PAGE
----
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C.3.1 Protected Procedure Handlers

Paragraphs 1 through 6 were moved to Annex J, “Obsolescent Features”. 

Static Semantics

 {AI05-0229-1} For a parameterless protected procedure, the following language-defined representation aspects may be specified: 

The type of aspect Interrupt_Handler is Boolean. If directly specified, the aspect_definition shall be a static expression. [This aspect is never inherited;] if not directly specified, the aspect is False.
Aspect Description for Interrupt_Handler: Protected procedure may be attached to interrupts.

The aspect Attach_Handler is an expression, which shall be of type Interrupts.Interrupt_Id. [This aspect is never inherited.]
Aspect Description for Attach_Handler: Protected procedure is attached to an interrupt.

Legality Rules

{AI95-00434-01} {AI05-0033-1} {AI05-0229-1} If either the Attach_Handler or Interrupt_Handler aspect are specified for a protected procedure, the corresponding protected_type_declaration or single_protected_declaration shall be a library-level declaration and shall not be declared within a generic body. In addition to the places where Legality Rules normally apply (see 12.3), this rule also applies in the private part of an instance of a generic unit.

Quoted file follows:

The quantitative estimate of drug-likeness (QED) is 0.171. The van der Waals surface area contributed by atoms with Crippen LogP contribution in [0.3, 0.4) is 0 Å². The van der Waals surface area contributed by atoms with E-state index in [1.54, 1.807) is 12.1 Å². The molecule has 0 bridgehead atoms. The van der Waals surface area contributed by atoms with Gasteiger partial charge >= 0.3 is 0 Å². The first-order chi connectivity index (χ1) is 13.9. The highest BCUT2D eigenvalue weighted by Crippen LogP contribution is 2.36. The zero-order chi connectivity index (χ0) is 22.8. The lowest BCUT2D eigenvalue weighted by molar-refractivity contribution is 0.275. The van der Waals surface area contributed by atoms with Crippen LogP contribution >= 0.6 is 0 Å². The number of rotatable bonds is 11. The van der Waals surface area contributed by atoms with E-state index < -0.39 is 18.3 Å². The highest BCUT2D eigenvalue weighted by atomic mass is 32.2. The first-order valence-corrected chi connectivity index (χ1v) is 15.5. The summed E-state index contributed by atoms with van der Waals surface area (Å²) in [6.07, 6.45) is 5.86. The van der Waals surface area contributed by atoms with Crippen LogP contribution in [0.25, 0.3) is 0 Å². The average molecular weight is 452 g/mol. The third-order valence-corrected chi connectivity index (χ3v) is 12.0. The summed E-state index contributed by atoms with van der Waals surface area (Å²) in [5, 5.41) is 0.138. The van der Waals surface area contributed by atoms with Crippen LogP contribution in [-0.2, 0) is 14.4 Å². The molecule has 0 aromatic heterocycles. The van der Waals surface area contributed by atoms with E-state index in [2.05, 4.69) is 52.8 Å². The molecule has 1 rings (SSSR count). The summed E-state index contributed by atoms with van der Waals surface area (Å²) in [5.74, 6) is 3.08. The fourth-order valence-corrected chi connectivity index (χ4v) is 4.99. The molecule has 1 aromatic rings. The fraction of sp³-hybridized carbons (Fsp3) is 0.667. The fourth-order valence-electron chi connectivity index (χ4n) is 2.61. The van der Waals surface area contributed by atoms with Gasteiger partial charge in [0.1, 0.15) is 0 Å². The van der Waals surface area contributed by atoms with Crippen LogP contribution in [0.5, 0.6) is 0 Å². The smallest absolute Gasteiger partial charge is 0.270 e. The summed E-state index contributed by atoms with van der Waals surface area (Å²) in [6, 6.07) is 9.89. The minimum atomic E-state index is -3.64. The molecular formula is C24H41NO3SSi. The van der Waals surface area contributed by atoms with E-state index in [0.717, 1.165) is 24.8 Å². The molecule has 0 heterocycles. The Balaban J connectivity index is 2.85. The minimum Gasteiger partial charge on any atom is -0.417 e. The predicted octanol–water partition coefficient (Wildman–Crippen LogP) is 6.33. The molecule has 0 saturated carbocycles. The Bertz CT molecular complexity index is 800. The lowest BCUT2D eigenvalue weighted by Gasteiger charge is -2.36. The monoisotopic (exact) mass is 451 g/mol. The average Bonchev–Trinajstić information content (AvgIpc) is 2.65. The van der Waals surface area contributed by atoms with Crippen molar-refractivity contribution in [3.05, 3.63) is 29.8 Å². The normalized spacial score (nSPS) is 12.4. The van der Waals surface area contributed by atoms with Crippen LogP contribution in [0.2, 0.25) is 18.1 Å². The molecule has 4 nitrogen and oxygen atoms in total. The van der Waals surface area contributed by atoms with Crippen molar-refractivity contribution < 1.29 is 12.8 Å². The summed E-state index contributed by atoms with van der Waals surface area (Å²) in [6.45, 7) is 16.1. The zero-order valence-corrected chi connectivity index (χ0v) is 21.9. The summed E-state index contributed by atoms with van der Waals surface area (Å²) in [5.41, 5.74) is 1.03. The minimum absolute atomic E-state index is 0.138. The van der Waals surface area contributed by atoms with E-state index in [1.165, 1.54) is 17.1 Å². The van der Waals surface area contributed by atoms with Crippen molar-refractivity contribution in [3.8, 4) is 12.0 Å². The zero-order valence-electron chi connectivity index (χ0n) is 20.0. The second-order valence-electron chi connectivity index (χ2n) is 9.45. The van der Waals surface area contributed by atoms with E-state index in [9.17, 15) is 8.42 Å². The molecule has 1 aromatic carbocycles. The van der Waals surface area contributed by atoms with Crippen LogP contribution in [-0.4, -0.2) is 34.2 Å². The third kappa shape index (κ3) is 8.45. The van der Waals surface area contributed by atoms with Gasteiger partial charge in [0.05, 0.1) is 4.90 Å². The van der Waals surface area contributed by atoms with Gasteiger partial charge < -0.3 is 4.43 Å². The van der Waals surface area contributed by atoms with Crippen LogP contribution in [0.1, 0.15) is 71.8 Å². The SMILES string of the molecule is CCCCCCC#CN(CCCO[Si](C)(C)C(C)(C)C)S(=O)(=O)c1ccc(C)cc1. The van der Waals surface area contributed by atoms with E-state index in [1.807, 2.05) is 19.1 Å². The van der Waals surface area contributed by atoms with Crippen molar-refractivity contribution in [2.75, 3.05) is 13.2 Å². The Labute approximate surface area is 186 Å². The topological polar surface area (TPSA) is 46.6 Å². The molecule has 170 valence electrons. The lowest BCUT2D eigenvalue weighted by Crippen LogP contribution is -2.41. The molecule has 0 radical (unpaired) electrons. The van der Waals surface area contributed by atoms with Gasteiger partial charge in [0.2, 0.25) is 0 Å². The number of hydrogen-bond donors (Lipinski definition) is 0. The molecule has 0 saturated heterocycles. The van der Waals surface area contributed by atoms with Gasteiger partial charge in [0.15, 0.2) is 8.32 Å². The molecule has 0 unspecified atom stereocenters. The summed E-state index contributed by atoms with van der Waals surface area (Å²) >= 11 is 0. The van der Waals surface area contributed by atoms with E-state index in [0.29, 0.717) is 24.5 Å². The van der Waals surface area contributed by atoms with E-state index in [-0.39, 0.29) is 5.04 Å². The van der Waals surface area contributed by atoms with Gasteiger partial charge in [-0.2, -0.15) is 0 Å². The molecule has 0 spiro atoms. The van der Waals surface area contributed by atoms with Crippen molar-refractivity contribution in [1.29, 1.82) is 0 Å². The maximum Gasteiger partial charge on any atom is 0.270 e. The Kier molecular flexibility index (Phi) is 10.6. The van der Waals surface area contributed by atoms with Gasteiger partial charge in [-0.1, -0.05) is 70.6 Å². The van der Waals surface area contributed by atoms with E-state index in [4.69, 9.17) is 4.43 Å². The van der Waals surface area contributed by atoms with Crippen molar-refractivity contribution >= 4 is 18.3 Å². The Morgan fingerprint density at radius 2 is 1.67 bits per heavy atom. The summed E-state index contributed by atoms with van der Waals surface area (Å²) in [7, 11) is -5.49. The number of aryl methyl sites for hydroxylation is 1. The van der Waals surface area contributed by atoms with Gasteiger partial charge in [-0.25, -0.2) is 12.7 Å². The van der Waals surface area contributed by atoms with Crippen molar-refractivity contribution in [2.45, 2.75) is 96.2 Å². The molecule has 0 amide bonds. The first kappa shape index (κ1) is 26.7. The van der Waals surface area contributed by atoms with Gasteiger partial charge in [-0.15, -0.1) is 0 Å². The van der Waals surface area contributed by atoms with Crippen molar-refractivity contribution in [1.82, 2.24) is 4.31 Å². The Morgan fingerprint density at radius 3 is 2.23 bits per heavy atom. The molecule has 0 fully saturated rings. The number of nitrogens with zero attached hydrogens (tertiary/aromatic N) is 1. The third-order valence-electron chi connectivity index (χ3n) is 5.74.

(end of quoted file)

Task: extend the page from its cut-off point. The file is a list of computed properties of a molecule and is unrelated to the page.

Discussion: In the case of a protected_type_declaration, an object_declaration of an object of that type need not be at library level.
{AI05-0033-1} {AI05-0229-1} We cannot allow these aspects in protected declarations in a generic body, because legality rules are not checked for instance bodies, and these should not be allowed if the instance is not at the library level. The protected types can be declared in the private part if this is desired. Note that while the 'Access to use the handler would provide the check in the case of Interrupt_Handler, there is no other check for Attach_Handler. Since these aspects are so similar, we want the rules to be the same.
This paragraph was deleted.{AI95-00253-01} {AI95-00303-01} {AI05-0033-1}

Dynamic Semantics

{AI05-0229-1} If the Interrupt_Handler aspect of a protected procedure is True, then the procedure may be attached dynamically, as a handler, to interrupts (see C.3.2). [Such procedures are allowed to be attached to multiple interrupts.]